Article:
Rosy starlings fly over a road construction site in Nilka county, Xinjiang Uygur autonomous region. (Photo/CHINA DAILY)
A road construction project in the Xinjiang Uygur autonomous region was suspended this week to protect the brooding of protected birds near the road.
"The construction site should remain closed until all rosy starlings finish hatching their eggs and leave," the National Forestry and Grassland Administration said on its Sina Weibo social media account on Tuesday.
The brooding birds, which have black and pink feathers, were found on gravel near an expressway under construction in Nilka county, Xinjiang, in the middle of June.
"We incorrectly thought they were just playing on the gravel at the time, so we didn't pay much attention," said chief project engineer Jiang Dongjun of China Petroleum Engineering Construction Corp, which is building the expressway.
"When we decided to start building the part where those birds were brooding on Sunday, some volunteers from a wildlife-protection organization, who were taking pictures of the birds, told us those birds are under protection," he said. "So, we contacted superior departments immediately and suspended construction that evening."
The civil wildlife conservation organization - Protecting Wilderness - is based in Xinjiang. On Monday, it posted several pictures of the birds on its social media account, calling public attention to the birds at the construction site.
"We advised the construction company to suspend work at once and restart it around July 5," said Huang Yahui, head of the organization. "It's also suggested setting up warning signs to guarantee a successful hatch."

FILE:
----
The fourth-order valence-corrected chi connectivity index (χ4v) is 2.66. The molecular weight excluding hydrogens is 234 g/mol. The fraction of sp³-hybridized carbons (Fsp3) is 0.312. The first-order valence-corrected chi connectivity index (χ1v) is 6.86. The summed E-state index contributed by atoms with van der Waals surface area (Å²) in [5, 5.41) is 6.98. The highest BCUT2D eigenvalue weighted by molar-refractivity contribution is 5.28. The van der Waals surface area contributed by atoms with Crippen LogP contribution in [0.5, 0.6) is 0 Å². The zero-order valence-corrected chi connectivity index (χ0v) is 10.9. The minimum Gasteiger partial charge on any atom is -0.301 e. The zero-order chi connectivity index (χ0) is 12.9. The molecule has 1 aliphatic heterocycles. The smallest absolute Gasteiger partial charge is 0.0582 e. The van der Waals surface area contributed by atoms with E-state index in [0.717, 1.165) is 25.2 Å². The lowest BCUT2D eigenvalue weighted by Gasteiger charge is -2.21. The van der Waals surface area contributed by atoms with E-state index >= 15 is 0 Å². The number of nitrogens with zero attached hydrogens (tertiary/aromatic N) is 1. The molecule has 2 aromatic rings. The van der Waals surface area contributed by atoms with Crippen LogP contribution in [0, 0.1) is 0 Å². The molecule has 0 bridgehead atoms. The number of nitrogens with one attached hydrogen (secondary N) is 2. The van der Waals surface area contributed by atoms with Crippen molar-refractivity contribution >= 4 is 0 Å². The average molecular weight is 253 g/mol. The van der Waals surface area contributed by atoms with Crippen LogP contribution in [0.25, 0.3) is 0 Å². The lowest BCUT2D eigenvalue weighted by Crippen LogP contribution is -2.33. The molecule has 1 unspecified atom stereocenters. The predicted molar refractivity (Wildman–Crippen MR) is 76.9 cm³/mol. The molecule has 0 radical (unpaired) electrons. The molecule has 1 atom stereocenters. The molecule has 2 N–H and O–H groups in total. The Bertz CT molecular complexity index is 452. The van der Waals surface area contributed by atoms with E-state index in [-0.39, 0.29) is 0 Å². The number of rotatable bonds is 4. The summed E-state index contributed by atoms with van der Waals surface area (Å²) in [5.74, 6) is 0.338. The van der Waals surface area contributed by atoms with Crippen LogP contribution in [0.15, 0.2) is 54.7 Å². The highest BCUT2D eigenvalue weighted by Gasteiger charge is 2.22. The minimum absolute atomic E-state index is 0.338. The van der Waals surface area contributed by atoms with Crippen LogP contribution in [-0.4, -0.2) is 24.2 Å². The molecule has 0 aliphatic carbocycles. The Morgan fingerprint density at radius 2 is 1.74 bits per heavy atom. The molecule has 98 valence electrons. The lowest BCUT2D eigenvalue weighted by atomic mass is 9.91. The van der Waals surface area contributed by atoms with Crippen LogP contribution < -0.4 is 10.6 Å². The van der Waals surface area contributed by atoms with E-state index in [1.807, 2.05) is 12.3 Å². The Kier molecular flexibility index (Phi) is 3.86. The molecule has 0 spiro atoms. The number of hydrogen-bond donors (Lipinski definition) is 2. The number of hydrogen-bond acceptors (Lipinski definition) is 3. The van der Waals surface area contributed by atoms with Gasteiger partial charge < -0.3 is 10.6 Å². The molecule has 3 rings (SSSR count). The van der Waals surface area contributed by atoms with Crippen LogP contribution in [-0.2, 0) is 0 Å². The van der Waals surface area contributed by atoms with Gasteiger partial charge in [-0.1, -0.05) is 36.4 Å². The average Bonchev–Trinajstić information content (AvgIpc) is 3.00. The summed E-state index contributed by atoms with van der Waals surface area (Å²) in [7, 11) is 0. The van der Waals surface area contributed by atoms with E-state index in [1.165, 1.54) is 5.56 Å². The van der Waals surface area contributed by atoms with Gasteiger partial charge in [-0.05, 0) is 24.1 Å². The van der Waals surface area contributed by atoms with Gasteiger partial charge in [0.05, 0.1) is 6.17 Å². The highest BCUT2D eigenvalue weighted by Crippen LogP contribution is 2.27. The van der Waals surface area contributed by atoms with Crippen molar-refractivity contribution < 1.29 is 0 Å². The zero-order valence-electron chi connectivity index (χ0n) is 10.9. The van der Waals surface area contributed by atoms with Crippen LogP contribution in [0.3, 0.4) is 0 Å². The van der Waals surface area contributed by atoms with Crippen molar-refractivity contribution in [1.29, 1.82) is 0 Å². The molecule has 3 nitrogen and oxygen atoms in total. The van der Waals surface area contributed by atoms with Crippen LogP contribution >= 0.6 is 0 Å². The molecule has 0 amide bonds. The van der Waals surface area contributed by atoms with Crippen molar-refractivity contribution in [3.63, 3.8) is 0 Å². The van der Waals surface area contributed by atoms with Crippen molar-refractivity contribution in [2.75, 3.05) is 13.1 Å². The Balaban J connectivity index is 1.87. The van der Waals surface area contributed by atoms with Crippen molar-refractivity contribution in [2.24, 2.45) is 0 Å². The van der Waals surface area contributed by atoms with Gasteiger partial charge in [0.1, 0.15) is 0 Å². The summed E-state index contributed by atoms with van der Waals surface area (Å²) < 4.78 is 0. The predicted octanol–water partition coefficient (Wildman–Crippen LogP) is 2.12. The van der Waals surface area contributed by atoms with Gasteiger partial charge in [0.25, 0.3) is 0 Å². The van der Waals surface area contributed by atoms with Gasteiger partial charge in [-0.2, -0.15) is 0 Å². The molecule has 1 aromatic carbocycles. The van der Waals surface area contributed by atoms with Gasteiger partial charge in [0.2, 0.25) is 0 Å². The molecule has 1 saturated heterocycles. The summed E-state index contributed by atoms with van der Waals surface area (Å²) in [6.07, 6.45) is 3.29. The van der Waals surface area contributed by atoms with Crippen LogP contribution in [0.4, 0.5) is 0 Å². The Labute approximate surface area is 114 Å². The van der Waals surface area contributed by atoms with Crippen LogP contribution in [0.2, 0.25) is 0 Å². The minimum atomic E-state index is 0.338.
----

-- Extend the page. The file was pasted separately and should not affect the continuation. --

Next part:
The post on Sina Weibo was shared by netizens more than 15,730 times as of Thursday. Many also appealed to the authorities to focus on the situation.
The public comments drew the attention of wildlife authorities. The forestry and grassland administration also shared the information and announced that an inspection had been launched.
A day later, the administration said on Sina Weibo that it had ordered construction to be suspended until all the rosy starlings had finished brooding and had left the site.
There was no evidence that any birds had been killed by humans or machinery, it said.
Jiang, the engineer, said the construction plan was adjusted and warning signs have been put in place.
Ma Ming, a researcher at the Xinjiang Institute of Ecology and Geography, which is attached to the Chinese Academy of Sciences, was quoted by the Xinjiang Morning Post as saying the rosy starling is a migrating bird that has significant economic and research value.
The birds fly to some areas of Xinjiang from Eastern Europe and to central and western Asia for breeding in June and July every year, he said.
Rosy starlings eat locusts and are a major force in farmers' fight against the insects.